There is a common mistake some writers make when using the words “marketing” and “publicity” (or P.R. “public relations”) as synonyms when actually one is a subset of the other.
In the traditional publishing sphere there are marketing departments that have a publicity division or a marketing department that outsources their publicity to a third party firm. They are not synonyms but the two go hand in hand and should complement each other.
The best way I can define it is to say:
Marketing is all about creating multiple impressions.
This can be through ad placement, in-store displays, banner ads, reviews, contests, etc.
Publicity is all about meeting the author.
This is done through radio and television as well as through all forms of social media.
Sometimes the Author Doesn’t “Feel” Like Their Book is Being Marketed
The difference between marketing and publicity is that the author “feels” publicity because they are involved. They do not “feel” marketing, per se. They might see an ad or a catalog or a review, but it is not as “high touch” as publicity can be.
A couple years ago a publisher decided to focus all their attention and expense on marketing and cut back on PR. Authors began to complain saying that the publisher wasn’t “doing enough to market my book!” The irony is that the publisher was doing the same things they did before in product sales, marketing, and promotional efforts. The only difference was that there wasn’t anyone scheduling the author on radio or TV talk shows. The result? According to the publisher the sales for those author’s titles were stronger. But they had mad authors. The publisher had to backtrack and do some PR/Publicity just to help with the perception.
In my opinion, publicity can be effective in adding “impressions” and awareness of a book in the marketplace. But it has to be done right. The author and publisher, of course, thinks the book is wonderful but the media does not always agree. A publicist might work very hard in pitching the author and the book to the various shows, but it might be that no one says, “Yes!” and adds that title to their media schedule. The author is mad at the publicist accusing them of not doing a good job when the problem may have been the book itself (title, cover, topic, or even timing).
A huge challenge is timing for PR (publicity) to work. One time a publisher insisted that November was the perfect month to release a client’s book, over our objections. They failed to anticipate that it was a U.S. Election year and politics was all anyone wanted to talk about in media. The author was unable to be booked on any shows because the topic of their book was not political.
Another time I know of an author who was to be a featured guest on a TV show. It was a locally produced morning show, but not in the city where the author lived. In fact, the author had traveled the day before to be ready at 6am. That morning there was a high-speed chase on the city streets. The author was told, while in the studio, that the segment was canceled. The book’s publicity was bumped by a car chase.
Media desires a topic or an author that is engaging and keeps people tuned in. If the topic is ho-hum or the author is inarticulate, the media is going to be that much more careful the next time.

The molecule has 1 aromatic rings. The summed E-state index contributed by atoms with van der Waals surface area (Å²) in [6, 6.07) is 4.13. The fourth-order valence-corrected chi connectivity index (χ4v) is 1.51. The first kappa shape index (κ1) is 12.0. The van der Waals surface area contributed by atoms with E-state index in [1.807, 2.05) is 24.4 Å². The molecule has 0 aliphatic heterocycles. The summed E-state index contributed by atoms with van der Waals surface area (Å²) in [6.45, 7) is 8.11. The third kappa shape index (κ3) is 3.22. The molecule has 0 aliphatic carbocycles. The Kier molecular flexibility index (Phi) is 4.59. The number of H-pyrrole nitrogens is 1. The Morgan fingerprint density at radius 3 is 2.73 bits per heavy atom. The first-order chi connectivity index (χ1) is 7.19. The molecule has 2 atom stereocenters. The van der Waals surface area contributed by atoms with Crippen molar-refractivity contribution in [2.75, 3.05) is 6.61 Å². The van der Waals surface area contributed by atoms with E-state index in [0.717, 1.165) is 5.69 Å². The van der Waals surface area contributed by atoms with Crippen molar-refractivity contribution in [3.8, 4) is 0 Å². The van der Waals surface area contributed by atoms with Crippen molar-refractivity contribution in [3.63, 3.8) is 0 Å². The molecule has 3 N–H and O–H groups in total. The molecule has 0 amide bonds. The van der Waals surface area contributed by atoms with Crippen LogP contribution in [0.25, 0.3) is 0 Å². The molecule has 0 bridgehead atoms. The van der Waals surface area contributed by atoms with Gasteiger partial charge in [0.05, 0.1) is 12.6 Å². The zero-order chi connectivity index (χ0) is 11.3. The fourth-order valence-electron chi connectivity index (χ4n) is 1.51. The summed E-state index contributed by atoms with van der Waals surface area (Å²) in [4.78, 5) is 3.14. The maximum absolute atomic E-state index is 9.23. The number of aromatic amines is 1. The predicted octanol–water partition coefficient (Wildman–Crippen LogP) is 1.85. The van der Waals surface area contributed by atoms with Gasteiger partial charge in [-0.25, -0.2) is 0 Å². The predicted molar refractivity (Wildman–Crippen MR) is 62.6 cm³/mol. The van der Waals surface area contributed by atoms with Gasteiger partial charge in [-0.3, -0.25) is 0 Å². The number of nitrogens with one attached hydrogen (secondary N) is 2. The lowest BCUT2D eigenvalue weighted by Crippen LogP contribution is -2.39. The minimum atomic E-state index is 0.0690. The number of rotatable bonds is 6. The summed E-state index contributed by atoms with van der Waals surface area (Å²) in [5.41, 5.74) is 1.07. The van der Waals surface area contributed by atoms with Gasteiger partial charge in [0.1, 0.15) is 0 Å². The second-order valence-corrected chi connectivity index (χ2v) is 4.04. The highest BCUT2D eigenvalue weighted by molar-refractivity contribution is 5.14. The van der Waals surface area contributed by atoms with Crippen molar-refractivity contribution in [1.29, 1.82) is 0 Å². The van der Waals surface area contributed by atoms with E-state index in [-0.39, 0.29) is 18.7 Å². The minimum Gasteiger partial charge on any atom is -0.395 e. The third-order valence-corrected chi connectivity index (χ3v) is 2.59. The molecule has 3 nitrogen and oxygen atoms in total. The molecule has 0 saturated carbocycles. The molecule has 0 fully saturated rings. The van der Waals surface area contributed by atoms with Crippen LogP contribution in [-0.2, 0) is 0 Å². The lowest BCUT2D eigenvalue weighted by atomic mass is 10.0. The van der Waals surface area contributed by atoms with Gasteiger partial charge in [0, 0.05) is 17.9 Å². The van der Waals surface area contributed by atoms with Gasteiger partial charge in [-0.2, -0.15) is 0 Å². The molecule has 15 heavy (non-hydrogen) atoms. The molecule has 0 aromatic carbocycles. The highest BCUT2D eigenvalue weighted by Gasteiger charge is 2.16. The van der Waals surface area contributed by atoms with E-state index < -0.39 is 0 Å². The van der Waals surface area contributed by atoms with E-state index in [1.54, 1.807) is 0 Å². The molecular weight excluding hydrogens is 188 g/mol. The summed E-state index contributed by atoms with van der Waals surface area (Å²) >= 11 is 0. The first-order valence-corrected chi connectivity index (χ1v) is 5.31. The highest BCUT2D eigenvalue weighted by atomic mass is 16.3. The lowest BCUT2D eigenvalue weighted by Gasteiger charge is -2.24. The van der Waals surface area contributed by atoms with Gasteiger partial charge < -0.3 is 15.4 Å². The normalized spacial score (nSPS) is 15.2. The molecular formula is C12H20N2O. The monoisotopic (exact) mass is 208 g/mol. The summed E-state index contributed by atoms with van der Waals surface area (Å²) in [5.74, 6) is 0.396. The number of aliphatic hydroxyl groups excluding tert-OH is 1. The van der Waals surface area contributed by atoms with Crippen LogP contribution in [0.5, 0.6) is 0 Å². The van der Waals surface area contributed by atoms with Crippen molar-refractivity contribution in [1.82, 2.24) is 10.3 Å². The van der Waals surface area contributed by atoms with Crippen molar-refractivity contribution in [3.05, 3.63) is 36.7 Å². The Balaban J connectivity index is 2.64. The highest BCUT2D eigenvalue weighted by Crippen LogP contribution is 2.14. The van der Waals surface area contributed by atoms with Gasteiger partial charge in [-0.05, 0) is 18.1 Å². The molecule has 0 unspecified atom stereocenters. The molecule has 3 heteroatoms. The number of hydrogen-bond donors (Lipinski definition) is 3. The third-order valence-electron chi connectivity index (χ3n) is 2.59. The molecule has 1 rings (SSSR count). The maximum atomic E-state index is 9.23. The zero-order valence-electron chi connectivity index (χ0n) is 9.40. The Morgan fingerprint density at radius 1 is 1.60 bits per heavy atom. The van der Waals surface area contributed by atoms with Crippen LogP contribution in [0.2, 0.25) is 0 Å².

However, at the same time, an author needs to realize that getting 35 radio bookings may not create a bestseller. If a radio show is broadcast at 11 p.m. on a remote station in a rural community with only a 10,000 watt signal, the audience won’t be very large. But the author “feels” good about doing the publicity because they were on a show doing an interview. The publicity may feel good but it has only modest, if any, impact on an author’s sales.
Do it Yourself!
These days we hear that authors must “market” themselves. And that is true to some extent. But how many people can the author truly “influence” through their own efforts? One thousand buyers? Five thousand buyers? Social media (defined as blogs, web sites, Twitter, Facebook, Instagram, etc) can only do so much. I’m not saying it isn’t effective, but there are limits.
The individual may be able to get a booking on some local media. But the national accounts rely on their trusted contacts. Be careful if you are thinking of hiring your own PR firm to “do your marketing.” They may be a great firm, but will your book get the bookings that will generate sales?
The traditional publisher will work the “system” as best they can, they can influence a major TV or radio outlet to schedule a particular guest. The publisher’s sales division can influence the major retailers and get special placement in a store (either online or in the physical store). That may be a sales function, but it still serves as a piece of marketing (and the placement may be a cost that is part of the marketing budget). It is exposure.
If you are considering doing some of this on your own take a look at “Book Launch” ideas or read this linked article by Jane Friedman “Book Marketing 101” as a good starting place.
See the Two as Different Functions
So are these efforts marketing or publicity? You see how these words can become synonyms? It really depends on which office you are sitting in. If you are talking to a traditional publisher it is important to keep the two words distinct. And if you are an Indie author they are both your responsibility but they do serve different functions.
The next time you “feel” that your publisher is not marketing your work well, make sure you are talking about marketing and not publicity (PR). Otherwise the publisher will be confused as to why you are upset. Helping to know the terminology goes a long way in creating open lines of communication and successful relationships.
[An earlier version of this post was published July 25, 2011.]